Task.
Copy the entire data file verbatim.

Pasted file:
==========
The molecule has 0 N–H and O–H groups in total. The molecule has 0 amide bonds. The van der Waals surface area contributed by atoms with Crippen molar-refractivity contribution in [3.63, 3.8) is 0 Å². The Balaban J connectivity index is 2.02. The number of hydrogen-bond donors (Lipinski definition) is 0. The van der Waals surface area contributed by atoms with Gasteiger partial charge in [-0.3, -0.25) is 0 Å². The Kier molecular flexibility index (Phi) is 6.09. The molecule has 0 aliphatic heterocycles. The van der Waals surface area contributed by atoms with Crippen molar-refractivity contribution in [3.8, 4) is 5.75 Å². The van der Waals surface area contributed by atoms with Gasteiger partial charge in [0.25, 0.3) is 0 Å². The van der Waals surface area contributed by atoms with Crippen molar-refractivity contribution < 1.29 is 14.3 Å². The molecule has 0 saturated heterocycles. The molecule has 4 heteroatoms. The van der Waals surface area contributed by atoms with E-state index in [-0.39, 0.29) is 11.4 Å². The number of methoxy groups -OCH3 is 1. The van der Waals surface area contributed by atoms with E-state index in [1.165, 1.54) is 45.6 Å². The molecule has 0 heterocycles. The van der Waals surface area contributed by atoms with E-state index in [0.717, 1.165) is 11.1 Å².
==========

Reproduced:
The molecule has 0 N–H and O–H groups in total. The molecule has 0 amide bonds. The van der Waals surface area contributed by atoms with Crippen molar-refractivity contribution in [3.63, 3.8) is 0 Å². The Balaban J connectivity index is 2.02. The number of hydrogen-bond donors (Lipinski definition) is 0. The van der Waals surface area contributed by atoms with Gasteiger partial charge in [-0.3, -0.25) is 0 Å². The Kier molecular flexibility index (Phi) is 6.09. The molecule has 0 aliphatic heterocycles. The van der Waals surface area contributed by atoms with Crippen molar-refractivity contribution in [3.8, 4) is 5.75 Å². The van der Waals surface area contributed by atoms with Gasteiger partial charge in [0.25, 0.3) is 0 Å². The van der Waals surface area contributed by atoms with Crippen molar-refractivity contribution < 1.29 is 14.3 Å². The molecule has 0 saturated heterocycles. The molecule has 4 heteroatoms. The van der Waals surface area contributed by atoms with E-state index in [-0.39, 0.29) is 11.4 Å². The number of methoxy groups -OCH3 is 1. The van der Waals surface area contributed by atoms with E-state index in [1.165, 1.54) is 45.6 Å². The molecule has 0 heterocycles. The van der Waals surface area contributed by atoms with E-state index in [0.717, 1.165) is 11.1 Å².